We’ll go into further detail on these points throughout this article. But if you’re unsure about the best insecticide for indoor use or not confident about safe and effective use of pesticides, consider contacting a professional. Certified technicians with training in Integrated Pest Management (IPM) practices can effectively remediate pests while safeguarding you, your loved ones, and your pets.
Are any Pesticides Safe?
People who don’t specialize in pest management often want to know if there’s a nontoxic indoor pesticide or a safe insecticide for indoor use. That’s something of a difficult question to answer. On one hand, products can be used in a safe manner. On the other hand, pesticides always carry some sort of toxicity risk. They’re supposed to serve as a poison to certain kinds of creatures. However, understand that you can mitigate this risk through proper application methods, such as avoiding inhaling pesticide fumes or coming into contact with residue. Remember the ancient toxicology maxim: The dose makes the poison.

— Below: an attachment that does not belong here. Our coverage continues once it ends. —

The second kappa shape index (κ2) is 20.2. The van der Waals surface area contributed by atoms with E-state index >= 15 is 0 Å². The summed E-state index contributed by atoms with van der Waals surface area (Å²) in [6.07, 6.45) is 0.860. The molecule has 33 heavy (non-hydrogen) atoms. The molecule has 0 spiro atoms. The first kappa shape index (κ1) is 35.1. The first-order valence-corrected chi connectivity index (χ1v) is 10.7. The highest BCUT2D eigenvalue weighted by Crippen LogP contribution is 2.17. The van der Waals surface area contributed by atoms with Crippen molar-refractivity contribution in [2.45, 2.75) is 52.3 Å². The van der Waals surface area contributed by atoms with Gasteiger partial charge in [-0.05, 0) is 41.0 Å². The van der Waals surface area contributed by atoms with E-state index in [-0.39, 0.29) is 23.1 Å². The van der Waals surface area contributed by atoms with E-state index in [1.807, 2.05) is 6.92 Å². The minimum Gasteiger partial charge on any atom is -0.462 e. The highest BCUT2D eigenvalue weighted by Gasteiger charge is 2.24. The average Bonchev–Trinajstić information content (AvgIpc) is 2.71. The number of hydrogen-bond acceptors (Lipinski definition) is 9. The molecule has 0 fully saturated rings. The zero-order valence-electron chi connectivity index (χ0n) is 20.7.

What are the Least Harmful Pesticides?
This topic requires some careful consideration because safe use of insecticide is just as important as what you use. If you’re particularly concerned about toxins, you (or your pest control professional) may want to avoid certain kinds of pesticides such as malathion, chlorpyrifos, phosmet, naled, tetrachlorvinphos, diazinon, and dichlorvos. One conventional class of insecticide that is safer to use is pyrethroid insecticides. They are a compound similar to that produced by the chrysanthemum and are remarkably effective at killing insects while not harming mammals. However, they can kill fish, so care in application is still warranted. Common types of pyrethroids include permethrin, resmethrin, and sumithrin.